Gaea Hits Back
"Gaea," the third book in my Quantum Cat series, is a book with a message, and I believe it to be timely. Nowadays we are concerned about the harm that human activities are doing to our planet. We think about it, we talk about it, and we actively try to find ways of improving the environment that we have damaged; we are working on strategies for cutting pollution, for reducing fishing to manageable levels so that fish stocks are able to recover from overfishing and reproduce, and for employing sonar devices with greater consideration for the sea creatures that rely on sound for their navigation, for it is their "sight," and as Poseidon, the sea god, points out, "If [they] can’t hear, they can’t see. If they can’t see, they can’t navigate." And if they can’t navigate, then they die. The sea creatures need their world to be as pure, as transparent to them, as possible, for only in seas unpolluted by Man can they find their food… find each other. Marine creatures struggle to survive in a sea that Man has polluted by dumping his rubbish into it or by introducing into it sounds that fog their vision by damaging the acoustics—and that damage them by harming their physiology; they cannot thrive in such adverse conditions.
Conditions need not be so weighted against the wildlife of the planet, and were not so weighted in earlier days when mankind’s technology was not so advanced and when men were attuned to the needs of the world in which they lived, aware that it was to their benefit to look after the land that supported them: they looked to the long term. Now, in many areas, we look only to the short term, exploiting the natural world for the immediate profit we can derive from it: we do not give the soil time to rest and refresh itself; we pay no heed to the needs of the wild creatures whose habitat is the field margins, the hedges, ditches, ponds and trees. One day I watched a farmer of my acquaintance dynamiting a row of ancient oak trees: he found them a nuisance, a hindrance to him as he drove his tractor, so he destroyed them, caring nothing for the myriad species of creatures they had supported… let alone their beauty and history. No, the trees were in his way, so they had to go. Despite his occupation, this particular farmer apparently had no love of the countryside, no respect for it or its non-human inhabitants.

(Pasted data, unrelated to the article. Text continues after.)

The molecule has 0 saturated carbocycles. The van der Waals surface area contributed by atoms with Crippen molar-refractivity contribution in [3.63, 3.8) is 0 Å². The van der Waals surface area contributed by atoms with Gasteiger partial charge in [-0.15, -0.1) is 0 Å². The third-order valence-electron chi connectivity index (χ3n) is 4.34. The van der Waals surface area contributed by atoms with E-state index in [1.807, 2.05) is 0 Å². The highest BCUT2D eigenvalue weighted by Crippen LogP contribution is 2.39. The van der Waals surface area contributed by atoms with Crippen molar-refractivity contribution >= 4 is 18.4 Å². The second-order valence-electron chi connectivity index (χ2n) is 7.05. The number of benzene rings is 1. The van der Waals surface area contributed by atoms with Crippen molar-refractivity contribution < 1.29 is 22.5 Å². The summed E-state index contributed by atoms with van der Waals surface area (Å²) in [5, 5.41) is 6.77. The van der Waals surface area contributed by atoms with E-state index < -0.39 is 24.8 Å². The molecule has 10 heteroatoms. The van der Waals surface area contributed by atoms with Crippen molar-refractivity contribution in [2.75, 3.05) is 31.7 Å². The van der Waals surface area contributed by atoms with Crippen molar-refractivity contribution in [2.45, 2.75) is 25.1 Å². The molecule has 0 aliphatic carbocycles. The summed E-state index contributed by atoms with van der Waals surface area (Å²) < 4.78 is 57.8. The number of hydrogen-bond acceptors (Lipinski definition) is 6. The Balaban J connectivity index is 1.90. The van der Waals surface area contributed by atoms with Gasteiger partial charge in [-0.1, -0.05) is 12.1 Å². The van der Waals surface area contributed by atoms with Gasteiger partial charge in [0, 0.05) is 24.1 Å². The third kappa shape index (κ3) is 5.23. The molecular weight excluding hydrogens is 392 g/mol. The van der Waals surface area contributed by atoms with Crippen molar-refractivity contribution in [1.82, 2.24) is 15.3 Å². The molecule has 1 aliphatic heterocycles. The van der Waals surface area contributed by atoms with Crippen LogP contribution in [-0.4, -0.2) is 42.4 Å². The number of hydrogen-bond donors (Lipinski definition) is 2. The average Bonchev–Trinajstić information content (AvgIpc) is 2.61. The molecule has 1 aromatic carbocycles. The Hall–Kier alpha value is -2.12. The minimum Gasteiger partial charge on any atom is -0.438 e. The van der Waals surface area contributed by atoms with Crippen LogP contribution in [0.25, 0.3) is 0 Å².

And that, to my mind, is what it comes down to: Respect—or lack of it. Mankind has evolved, but Nature’s needs have remained constant. Man has evolved fast, so fast of late that he has failed to appreciate that he is a newcomer in a world that has been in existence for a long, long time… failed to appreciate that he is part of an ensemble, part of a whole, part of a network. He has failed to respect the world in which he lives. Intent on advancing his own interests, he has neglected the interests, the welfare, of Earth’s other inhabitants, indeed the fabric of Earth itself. He has disrespected Earth.